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In recent years, the mechanisms of the origin and development of a flower, which is a characteristic structure of angiosperms, became one of the most intensively studied problems in modern evolutionary studies. Two decades ago, the research of two independent scientific groups, led by E. Coen and E. Meyerowitz on Anthirrhinum majus and Arabidopsis thaliana flowers respectively, resulted in a model of the genetic regulation of the successive whorls (sepals, petals, stamens and carpels) development within the flower, called ABC model. This model assumes that the characteristic whorl phenotype depends on the interaction of three classes of homeotic genes. The expression of the class A genes alone in the outermost whorl is responsible for the sepal formation. Interaction of the genes from the A and B classes in the second whorl and from B and C classes in the third whorl results in formation of the petal crown and stamens, respectively. The carpels develop as a result of the C class genes activity which are expressed exclusively in the inner whorl. Further research revealed that the additional classes of genes, D and E, are necessary for the proper ovary formation (D class genes) and the full functionality of other ABC genes (E class genes). Almost all the genes of the ABC model belong to the MADS-box family. Their classification is based on a gene structure, namely on the presence of four domains: the conservative MADS domain, intervening (I), the typical of plant keratin-like (K) and the C-terminal domain. Initially, the ABC model was proposed for eudicots only, and was widely studied for them. However, it appeared to be a very good tool for the analysis of the monocot flower architecture, too. Research on rice, wheat and corn confirmed the presence and functioning of the ABC genes in parts homologous to the eudicot flower. Furthermore, the analysis of orchid flowers provided the evidence that the combinations of different gene classes together with the presence of paralogous genes within the class are responsible for the identity of the elements and can significantly alter the phenotype of the structure. The ABC model is the basis on which the appearance of many unique structures within the flowers, especially in basal angiosperms, has been explained. One of the theories, called sliding boundary, suggests that the shift of the expression borders of the class B genes is responsible for undifferentiated perianth and explains the origin of e.g. petalody the observed phenomenon, in Magnolia stellata. MADS-box genes have been discovered in different organisms, including seed plants, ferns, mosses and algae. This suggests an early evolutionary emergence of genes of the ABC model. Multiple duplications of the genome in the course of plant evolution coupled with the changes in the flower morphology, required specialization of the new orthologs which gained in turn new roles/functions. The successive gene duplications can be traced directly in the plant phylogenetic tree: for instance, the first known B class gene duplication occurred at the time of separation of magnoliids, the basal angiosperms, from a common tree. The ABC model describes one of the mechanisms in plants, which interacting with other developmental programs results in the wide morphological diversity of flowers. The ABC model provides a new tool to test phylogenetic relationships between plants and generates new insight into plant evolution.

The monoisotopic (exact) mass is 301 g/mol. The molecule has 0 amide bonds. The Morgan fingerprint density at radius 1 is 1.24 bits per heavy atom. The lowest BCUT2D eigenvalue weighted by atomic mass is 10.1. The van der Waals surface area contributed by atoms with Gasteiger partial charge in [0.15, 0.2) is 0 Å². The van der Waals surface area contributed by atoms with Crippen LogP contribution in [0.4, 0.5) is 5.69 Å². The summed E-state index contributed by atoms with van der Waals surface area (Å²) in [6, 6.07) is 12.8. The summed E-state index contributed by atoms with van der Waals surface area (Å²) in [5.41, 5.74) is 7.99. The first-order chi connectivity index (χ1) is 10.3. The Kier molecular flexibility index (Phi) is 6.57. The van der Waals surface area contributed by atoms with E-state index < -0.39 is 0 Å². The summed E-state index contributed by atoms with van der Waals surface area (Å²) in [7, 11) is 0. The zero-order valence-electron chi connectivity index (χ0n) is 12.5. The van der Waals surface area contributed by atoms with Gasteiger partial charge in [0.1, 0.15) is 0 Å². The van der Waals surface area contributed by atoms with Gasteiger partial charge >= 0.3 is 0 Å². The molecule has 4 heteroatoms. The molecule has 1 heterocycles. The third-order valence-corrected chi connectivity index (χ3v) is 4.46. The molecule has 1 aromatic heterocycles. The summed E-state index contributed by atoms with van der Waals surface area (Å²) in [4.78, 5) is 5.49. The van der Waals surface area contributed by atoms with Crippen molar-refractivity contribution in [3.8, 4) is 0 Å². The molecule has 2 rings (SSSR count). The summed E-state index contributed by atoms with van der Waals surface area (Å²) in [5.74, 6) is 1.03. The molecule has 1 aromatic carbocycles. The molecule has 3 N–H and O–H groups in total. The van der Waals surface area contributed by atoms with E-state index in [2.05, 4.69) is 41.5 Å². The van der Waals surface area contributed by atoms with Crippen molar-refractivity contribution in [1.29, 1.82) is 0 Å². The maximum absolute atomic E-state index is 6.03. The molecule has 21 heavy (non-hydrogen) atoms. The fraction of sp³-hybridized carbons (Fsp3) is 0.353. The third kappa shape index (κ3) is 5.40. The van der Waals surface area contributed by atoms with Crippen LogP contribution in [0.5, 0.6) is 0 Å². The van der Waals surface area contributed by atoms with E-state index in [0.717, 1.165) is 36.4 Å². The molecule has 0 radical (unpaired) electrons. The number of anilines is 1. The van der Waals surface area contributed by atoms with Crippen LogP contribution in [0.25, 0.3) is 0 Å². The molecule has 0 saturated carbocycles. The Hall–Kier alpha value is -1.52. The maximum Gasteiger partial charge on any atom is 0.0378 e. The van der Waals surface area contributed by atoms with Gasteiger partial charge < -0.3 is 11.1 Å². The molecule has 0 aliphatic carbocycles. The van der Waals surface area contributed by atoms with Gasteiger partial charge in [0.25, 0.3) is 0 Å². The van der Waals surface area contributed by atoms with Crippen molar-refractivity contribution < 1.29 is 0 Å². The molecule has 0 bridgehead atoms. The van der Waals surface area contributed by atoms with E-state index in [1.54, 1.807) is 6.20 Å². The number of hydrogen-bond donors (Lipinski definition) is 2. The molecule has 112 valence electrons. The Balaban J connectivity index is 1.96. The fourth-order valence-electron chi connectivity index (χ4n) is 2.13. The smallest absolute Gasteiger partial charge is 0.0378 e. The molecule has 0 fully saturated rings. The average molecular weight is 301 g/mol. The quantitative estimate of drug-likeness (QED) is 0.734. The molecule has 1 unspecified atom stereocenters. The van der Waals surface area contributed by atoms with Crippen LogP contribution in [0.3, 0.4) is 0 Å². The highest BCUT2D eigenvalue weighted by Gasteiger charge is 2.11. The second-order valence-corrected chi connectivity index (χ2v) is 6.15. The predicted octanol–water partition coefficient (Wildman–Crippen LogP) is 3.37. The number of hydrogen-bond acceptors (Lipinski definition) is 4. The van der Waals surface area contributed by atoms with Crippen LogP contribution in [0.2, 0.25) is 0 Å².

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The Editorial Board
Andrzej Łukaszyk - przewodniczący, Zofia Bielańska-Osuchowska, Szczepan Biliński, Mieczysław Chorąży, Aleksander Koj, Włodzimierz Korochoda, Leszek Kuźnicki, Aleksandra Stojałowska, Lech Wojtczak

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